Domestic Life

Cooking. Cleaning. Laundry. The staples of domestic life. Whether you’re single or attached, childless or parent to one or many, these things never go away, do they? Someone has to be in charge of keeping the home fires burning (once a very literal task requiring a body-usually female-to go from room to room and rekindle the flames in the fireplace or woodstove).

I’ve been “keeping house” for almost 32 years now – keeping the same house, actually, so we’ve both grown a bit frayed around the edges together. I’m not the world’s greatest housekeeper – certainly nothing like my mother in law, who kept this house before me. She worked full time outside the home, yet devoted every spare remaining minute to cleaning. Washing windows, buffing the basment floor every Saturday, removing the light fixtures weekly. She was the type of woman who would make up my father in law’s side of the bed if he got up in the night to go to the bathroom (and I’m almost not joking about that).

My mother was quite the homemaker too -it was her full time job from day one, and she took it seriously. When I was a toddler, my grandparents lived with us, and most of my memories are of my grandfather and I playing together while my mother and grandmother cooked, cleaned, and decorated.

Well, that sure isn’t me. When I was younger, and the whole housekeeping thing was new, I was a lot fussier. I wasn’t working outside my home at the time, so I had plenty of time and energy to invest in domestic life. But raising a child quite effectively cured my penchant for neatness, and I decided early on that it was better to play with my son than worry about whether the sink sparkled.

Nowdays, domestic life just plain makes me tired. It’s so endlessly dreary – the same floors to sweep, the same furniture to dust, the same bric a brac to shuffle around from season to season.
And the grocery shopping-my god, don’t even get me started on how much I hate the grocery shopping.

I have completely lost my heart for all of it.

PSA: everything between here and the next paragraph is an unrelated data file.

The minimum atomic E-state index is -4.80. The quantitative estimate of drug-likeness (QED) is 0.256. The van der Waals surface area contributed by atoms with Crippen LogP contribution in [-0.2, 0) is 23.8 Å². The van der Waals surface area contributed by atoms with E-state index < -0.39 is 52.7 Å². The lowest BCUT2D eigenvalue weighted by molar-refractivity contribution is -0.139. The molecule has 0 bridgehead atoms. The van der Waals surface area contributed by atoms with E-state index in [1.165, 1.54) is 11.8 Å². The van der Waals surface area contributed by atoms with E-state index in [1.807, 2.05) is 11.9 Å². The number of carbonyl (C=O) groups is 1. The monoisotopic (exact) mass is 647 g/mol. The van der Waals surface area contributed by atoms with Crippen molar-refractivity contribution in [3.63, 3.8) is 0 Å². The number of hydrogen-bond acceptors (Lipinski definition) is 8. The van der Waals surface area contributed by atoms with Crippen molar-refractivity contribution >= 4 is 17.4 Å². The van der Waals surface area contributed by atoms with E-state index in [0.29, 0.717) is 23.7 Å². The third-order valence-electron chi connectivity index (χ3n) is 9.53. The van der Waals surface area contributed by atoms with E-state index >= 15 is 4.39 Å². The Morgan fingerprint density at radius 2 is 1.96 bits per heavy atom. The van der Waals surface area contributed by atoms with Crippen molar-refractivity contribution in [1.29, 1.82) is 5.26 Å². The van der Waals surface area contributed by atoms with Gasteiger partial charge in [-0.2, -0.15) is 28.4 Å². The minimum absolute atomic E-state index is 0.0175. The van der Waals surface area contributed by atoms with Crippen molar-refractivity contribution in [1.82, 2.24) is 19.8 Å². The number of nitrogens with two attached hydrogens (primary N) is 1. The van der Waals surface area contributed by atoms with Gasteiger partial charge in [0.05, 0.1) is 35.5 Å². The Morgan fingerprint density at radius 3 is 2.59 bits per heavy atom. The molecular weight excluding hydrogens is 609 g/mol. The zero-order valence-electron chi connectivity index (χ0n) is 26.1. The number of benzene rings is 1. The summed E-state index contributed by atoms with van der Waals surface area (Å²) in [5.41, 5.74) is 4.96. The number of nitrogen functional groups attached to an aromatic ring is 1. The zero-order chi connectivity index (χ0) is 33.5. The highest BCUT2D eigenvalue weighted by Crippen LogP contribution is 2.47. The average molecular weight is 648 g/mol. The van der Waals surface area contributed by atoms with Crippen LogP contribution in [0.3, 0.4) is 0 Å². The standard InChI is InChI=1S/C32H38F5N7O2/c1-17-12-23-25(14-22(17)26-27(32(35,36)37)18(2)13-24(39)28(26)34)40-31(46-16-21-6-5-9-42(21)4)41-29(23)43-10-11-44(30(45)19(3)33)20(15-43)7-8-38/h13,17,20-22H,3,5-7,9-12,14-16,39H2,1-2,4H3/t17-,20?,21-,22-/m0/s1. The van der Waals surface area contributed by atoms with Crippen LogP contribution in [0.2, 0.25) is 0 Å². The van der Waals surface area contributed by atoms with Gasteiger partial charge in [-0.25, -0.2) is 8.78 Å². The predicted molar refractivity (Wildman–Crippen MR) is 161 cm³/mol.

One day not long ago, I was leaving my mother’s house after one of our marathon trips to the market. It was a typical cold, wet, Michigan winter day. My sinuses were clogged, there were huge dark circles under my eyes, and I’m sure I resembled death warmed over.

My mother looked at me and I could see her eyes fill with tears.

“You know, I didn’t want this for you,” she said softly.

And it struck me that of course she had other plans for me, a bright child who came of age in an era when women were not only encouraged but expected to have more than a domestic life.
Perhaps she envisoned me a doctor or lawyer, with a large home and servants to do all the work for me. Or maybe she supposed I would live a single life, and be responsible for no one but myself.

For the first time, I wondered what her dreams for me might have been, for if she had them, she never shared them with me when I needed to hear them. And while she may have hoped my life would be different from hers, she wasn’t able to help me see the potential, or allow me the freedom necessary to find it on my own.

And so I have lived a largely domestic life.

But though domesticity may have occupied a fair portion of my time, it has never been the essence of my existence, as it was for women of previous generations. For as long as I can remember, books, writing, music – those have been the things that fed my soul, irrespective of dust on the table tops or dishes in the sink.